Lilly v. Virginia, 527 U.S. 116 (1999)

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certiorari to the supreme court of virginia

No. 98-5881. Argued March 29, 1999—Decided June 10, 1999

Petitioner, his brother Mark, and Gary Barker were arrested at the end of a 2-day crime spree, during which they, inter alia, stole liquor and guns and abducted Alex DeFilippis, who was later shot and killed. Under police questioning, Mark admitted stealing alcoholic beverages, but claimed that petitioner and Barker stole the guns and that petitioner shot DeFilippis. When Virginia called Mark as a witness at petitioner's subsequent criminal trial, Mark invoked his Fifth Amendment privilege against self-incrimination. The trial court then admitted his statements to the police as declarations of an unavailable witness against penal interest, overruling petitioner's objections that the statements were not against Mark's penal interest because they shifted responsibility for the crimes to Barker and petitioner, and that their admission would violate the Sixth Amendment's Confrontation Clause. Petitioner was convicted of the DeFilippis murder and other crimes. In affirming, the Virginia Supreme Court found that the Confrontation Clause was satisfied because Mark's statements fell within a firmly rooted exception to the hearsay rule. The court also held that the statements were reliable because Mark knew that he was implicating himself as a participant in numerous crimes and because the statements were independently corroborated by other evidence at trial.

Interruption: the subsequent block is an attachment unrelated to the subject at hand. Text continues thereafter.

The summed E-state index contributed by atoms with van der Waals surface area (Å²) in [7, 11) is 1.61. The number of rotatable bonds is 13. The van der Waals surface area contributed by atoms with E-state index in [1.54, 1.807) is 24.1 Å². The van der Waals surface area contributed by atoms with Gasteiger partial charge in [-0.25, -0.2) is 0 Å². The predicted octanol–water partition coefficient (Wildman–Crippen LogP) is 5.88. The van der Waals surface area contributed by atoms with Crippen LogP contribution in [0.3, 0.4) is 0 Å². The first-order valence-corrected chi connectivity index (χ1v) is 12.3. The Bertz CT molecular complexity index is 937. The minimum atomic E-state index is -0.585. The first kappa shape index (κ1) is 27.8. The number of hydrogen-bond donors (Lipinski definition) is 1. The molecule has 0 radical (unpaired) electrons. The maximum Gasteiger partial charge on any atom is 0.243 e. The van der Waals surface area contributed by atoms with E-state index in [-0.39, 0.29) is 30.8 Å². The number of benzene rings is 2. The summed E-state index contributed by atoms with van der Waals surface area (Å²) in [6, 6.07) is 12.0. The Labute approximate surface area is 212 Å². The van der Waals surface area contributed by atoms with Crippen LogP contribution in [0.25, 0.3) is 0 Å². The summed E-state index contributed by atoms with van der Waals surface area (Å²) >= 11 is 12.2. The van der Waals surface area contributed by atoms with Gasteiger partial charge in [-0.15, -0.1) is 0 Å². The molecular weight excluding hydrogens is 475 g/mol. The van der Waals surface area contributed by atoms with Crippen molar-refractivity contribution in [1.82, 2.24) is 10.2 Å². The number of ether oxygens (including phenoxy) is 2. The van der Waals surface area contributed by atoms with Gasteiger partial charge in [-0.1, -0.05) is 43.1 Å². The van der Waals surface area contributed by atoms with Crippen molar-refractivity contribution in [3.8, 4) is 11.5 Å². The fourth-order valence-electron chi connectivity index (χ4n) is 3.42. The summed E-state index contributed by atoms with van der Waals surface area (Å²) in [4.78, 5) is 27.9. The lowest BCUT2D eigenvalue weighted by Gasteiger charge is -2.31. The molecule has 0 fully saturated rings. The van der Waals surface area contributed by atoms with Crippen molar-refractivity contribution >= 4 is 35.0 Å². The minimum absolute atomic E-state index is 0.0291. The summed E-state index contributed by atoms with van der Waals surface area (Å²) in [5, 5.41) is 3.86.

Held: The judgment is reversed, and the case is remanded.

255 Va. 558, 499 S. E. 2d 522, reversed and remanded.

Justice Stevens delivered the opinion of the Court with respect to Parts I, II, and VI, concluding:

1. This Court has jurisdiction over petitioner's Confrontation Clause claim. He expressly argued the claim in his opening brief to the Virginia Supreme Court; and his arguments based on Williamson v. United States, 512 U. S. 594, and the Confrontation Clause opinion of Lee v. Illinois, 476 U. S. 530, in responding to the Commonwealth's position, sufficed to raise the issue in that court. P. 123.

2. The admission of Mark's untested confession violated petitioner's Confrontation Clause rights. Adhering to this Court's general custom of allowing state courts initially to assess the effect of erroneously admitted evidence in light of substantive state criminal law, the Virginia courts are to consider in the first instance whether this Sixth Amend-

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